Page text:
September has been a busy month for Amazon (NASDAQ:AMZN). The tech and retail giant announced a slew of new smart home and consumer electronics hardware at its autumn unveiling event this week as well as a new long-range wireless protocol to connect devices called Sidewalk. Perhaps the biggest move -- at least as measured by total industry size -- was the announcement of Amazon Care, the company's long-awaited move into the multitrillion-dollar healthcare industry.
This was not a surprise announcement. Amazon launched a joint venture with Berkshire Hathaway (NYSE: BRK-A) (NYSE:BRK.B) and JPMorgan Chase (NYSE:JPM) last year, called Haven, aimed at lowering healthcare costs for employees. Haven apparently isn't affiliated with Amazon Care at this point, as it is just being offered to Amazon employees around the Seattle area for now. Nevertheless, the risk of a heavy-hitting entrant into the world of remote healthcare services sent shares of Teladoc Health (NYSE:TDOC) into a brief tumble before eventually rebounding. Amazon isn't a direct competitor yet, but it could be -- leading many investors to wonder about the fate of Teladoc.
There will be a lot of moving parts to watch, but here's the upside for Teladoc: It is no old and stodgy company ripe for disruption.
Why Teladoc might be concerned
Here are the details that might be worrisome. Teladoc is far and away the leader in the U.S. in the emerging telehealth industry -- doctor visits and health consultations delivered by phone or remote internet connection. When Amazon said it was going to get into the health business, it was assumed that telehealth would be the direction, combining a physical clinic with the ability to chat with a physician via text or online video. Using its Pillpack prescription service acquisition from last year, patients will also be able to skip the pharmacy visit. That's a one-up on Teladoc, which doesn't have its own in-house prescription fulfillment business.
Amazon Care is starting small and will get tested out by Seattle-based Amazon employees, but it's likely -- almost certain -- that this thing will get bigger in time. If it starts to grow beyond Amazon's team, eventually finding its way into Berkshire Hathaway or JPMorgan Chase's sprawling businesses and beyond, it could start to step on the toes of Teladoc.
For its part, Teladoc works primarily with insurance providers and employers to offer telehealth services as part of their healthcare plans. It had 26.8 million paying members in the U.S. at the end of the second quarter of 2019 -- not to mention many more internationally.
Amazon Care could quickly become a viable competitor in this space because it has deep pockets to invest what it takes. That would suggest Teladoc should be concerned.
Why Teladoc might be a big winner
Surprisingly, Amazon elevating the profile of telehealth technology could actually be a good thing. After all, 26.8 million paying members is a big number, but it represents less than 10% of the nearly 330 million people living in the U.S. who form Teledoc's potential market. Mass adoption of remote healthcare hasn't happened yet, and awareness of such a service even existing could spur on greater adoption for Teladoc as well as an eventual national rollout of Amazon Care. Fear of the unknown can be a powerful tool, too, and insurers and healthcare providers could eye Amazon Care as a potential competitor and decide to try and front-run the disruption by joining Teladoc's platform. Thus, this could be a network effect that expands beyond Amazon's borders and boosts its biggest peer as well.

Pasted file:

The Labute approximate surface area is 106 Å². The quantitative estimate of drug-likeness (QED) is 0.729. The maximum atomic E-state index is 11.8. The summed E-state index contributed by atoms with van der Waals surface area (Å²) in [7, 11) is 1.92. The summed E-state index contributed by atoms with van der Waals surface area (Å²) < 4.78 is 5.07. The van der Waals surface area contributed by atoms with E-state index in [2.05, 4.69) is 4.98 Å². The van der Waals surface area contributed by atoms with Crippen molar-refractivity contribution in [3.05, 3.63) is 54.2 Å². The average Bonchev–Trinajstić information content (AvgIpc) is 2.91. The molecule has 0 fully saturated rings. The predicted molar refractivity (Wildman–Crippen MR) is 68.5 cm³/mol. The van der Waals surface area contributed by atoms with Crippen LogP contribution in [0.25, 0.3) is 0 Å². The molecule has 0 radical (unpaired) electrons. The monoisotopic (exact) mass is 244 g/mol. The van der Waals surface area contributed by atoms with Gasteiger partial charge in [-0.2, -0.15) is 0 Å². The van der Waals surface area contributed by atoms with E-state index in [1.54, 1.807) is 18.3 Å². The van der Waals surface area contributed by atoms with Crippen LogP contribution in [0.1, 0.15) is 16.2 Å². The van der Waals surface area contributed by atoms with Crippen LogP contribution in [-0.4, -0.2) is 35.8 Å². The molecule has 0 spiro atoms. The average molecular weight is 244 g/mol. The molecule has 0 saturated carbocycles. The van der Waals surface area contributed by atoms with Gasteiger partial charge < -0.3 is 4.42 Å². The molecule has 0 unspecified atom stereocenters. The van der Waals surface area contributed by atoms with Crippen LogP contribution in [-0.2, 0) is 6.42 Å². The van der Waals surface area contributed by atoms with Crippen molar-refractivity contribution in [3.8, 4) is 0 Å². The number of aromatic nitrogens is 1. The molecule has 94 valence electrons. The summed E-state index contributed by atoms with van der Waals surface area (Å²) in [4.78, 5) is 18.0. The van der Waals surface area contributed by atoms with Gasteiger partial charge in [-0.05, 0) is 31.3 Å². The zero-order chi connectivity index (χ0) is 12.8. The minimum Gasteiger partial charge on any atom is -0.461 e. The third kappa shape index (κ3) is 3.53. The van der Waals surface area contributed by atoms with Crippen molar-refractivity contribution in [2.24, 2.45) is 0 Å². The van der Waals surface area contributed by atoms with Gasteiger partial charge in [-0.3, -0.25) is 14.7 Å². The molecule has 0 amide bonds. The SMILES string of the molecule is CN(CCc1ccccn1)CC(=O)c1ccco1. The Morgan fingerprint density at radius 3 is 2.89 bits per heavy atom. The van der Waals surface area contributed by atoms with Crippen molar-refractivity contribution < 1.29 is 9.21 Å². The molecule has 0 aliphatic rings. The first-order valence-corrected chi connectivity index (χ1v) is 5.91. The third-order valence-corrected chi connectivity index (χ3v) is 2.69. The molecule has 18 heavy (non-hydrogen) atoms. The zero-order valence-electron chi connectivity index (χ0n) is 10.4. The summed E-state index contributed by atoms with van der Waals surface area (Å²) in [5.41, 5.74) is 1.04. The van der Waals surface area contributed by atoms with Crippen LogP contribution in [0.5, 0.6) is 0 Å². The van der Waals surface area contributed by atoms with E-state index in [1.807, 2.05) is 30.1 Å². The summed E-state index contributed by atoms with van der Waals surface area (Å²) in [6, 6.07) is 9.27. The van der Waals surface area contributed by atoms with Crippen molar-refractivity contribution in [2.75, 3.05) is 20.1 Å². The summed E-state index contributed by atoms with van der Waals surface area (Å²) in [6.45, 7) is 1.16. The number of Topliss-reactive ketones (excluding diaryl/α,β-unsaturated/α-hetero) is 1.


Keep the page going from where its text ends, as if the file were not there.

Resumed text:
It's not like Teladoc is this old incumbent trying to fend off the tide of change. The company is itself a disruptor, championing the convenience, increased access to care, and cost savings of utilizing communications connectivity. The company is growing fast. Revenue was up 40% year over year through the first six months of 2019, and the number of patient visits grew 73%. Put simply, this is not the same story as Amazon upsetting the status quo with online retail and superior logistics. Just as Amazon's rise has helped float other e-commerce companies, its entrance into telehealth could possibly do the same for Teladoc.
There's also the off chance that, after a trial run with Amazon Care, Amazon decides to just acquire Teladoc. It's possible, as Teladoc is still a small company currently carrying a market cap of $4.9 billion. But I'm inclined to not think that will happen, given the current regulatory environment. Amazon and other tech giants are coming under increased scrutiny by government entities for alleged anti-competitive practices. A high-profile purchase in an industry already waiting for a flashpoint might create unwanted attention. Despite the polarized political situation these days, there is bipartisan agreement that healthcare is in need of some sort of big shakeup. Perhaps Amazon will take advantage of that desire and buy Teledoc.
At the end of the day, the direction Amazon Care heads as it ramps up operations could possibly create some serious headaches for Teladoc's nascent business. But for now, Teladoc is still the leader in an emerging growth industry. Stay tuned.